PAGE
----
The Irony of One Polluter's Bottled Water Proffer

By Elizabeth Glazner

The New Hampshire Department of Environmental Services has announced it will expand deliveries of bottled water to approximately 400 properties in the towns of Merrimack and Litchfield that are served by private water wells. The reason: they are contaminated with perfluorooctanoic acid (PFOA), and the problem is apparently getting worse.

The source of the contamination: the Saint-Gobain Performance Plastics plant in Merrimack. 

In other words, the plastics manufacturing plant is poisoning the well with the chemical PFOA, and their solution is to provide free water that is bottled in plastic, which can leach other chemicals, including bisphenol A (BPA) and phthalates.

Drinking water wells that are within a 1-mile radius of the plastics plant have been found to contain greater than 100 parts per trillion of PFOA, a man-made chemical with many commercial uses that makes things non-sticky, waterproof and greaseproof, including clothing, cookware, carpets, furniture, food wrappers and more, according to Environmental Working Group.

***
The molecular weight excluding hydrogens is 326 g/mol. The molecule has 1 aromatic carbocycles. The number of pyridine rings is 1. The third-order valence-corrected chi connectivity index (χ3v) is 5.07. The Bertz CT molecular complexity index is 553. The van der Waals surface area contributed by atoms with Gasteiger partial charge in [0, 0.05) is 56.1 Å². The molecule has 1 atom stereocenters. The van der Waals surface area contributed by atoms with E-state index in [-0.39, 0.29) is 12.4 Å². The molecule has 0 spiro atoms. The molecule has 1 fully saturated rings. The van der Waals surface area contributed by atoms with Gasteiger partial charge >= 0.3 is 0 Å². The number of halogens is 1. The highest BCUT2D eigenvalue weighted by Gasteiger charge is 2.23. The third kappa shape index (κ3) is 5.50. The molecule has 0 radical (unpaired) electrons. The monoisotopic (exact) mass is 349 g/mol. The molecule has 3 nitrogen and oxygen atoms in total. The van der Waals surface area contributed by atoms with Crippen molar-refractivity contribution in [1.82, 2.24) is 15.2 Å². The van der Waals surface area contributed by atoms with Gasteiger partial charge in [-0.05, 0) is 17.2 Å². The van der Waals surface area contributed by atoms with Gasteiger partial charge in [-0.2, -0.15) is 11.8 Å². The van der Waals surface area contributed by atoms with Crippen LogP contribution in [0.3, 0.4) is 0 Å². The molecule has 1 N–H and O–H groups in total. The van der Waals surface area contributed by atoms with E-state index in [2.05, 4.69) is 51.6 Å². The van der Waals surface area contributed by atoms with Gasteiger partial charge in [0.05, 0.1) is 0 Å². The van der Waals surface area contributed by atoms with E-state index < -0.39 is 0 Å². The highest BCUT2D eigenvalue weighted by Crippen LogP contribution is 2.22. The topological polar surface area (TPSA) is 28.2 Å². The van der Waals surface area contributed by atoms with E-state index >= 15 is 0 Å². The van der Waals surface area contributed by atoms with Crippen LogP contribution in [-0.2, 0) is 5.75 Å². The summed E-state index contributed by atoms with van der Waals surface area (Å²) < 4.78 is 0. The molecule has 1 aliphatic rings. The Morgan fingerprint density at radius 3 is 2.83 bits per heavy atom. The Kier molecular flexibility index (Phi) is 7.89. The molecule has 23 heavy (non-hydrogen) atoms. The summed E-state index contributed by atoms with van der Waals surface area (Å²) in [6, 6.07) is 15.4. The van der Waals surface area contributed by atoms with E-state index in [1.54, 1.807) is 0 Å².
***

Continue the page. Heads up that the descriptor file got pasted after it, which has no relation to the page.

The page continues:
The U.S. Center for Disease Control and Prevention found PFOA present in the serum of all subjects tested. The toxin, also known as C8 and commonly known as Teflon, is manufactured by DuPont, and is the target of 3,500 pending lawsuits linking it to various cancers. BPA and phthalates are both known endocrine disruptors. 

In a statement issued April 7 by NHDES, the state has expanded its investigation of PFOA in the water to 1.5 miles around the Saint-Gobain plant.

"Saint-Gobain has communicated to NHDES that they are willing to provide the bottled water for this expanded effort," according to the statement. Claimants must provide proof of identification and address.

The plant will be providing bottled water while NHDES and Saint-Gobain continue to investigate the elevated levels of PFOA in groundwater. Meanwhile, according to the statement, "The bottled water being provided to residents has tested “non-detect” (levels too low to detect) for all perfluorochemicals (PFCs), including PFOA."

For more information related to the investigation, see the NHDES website.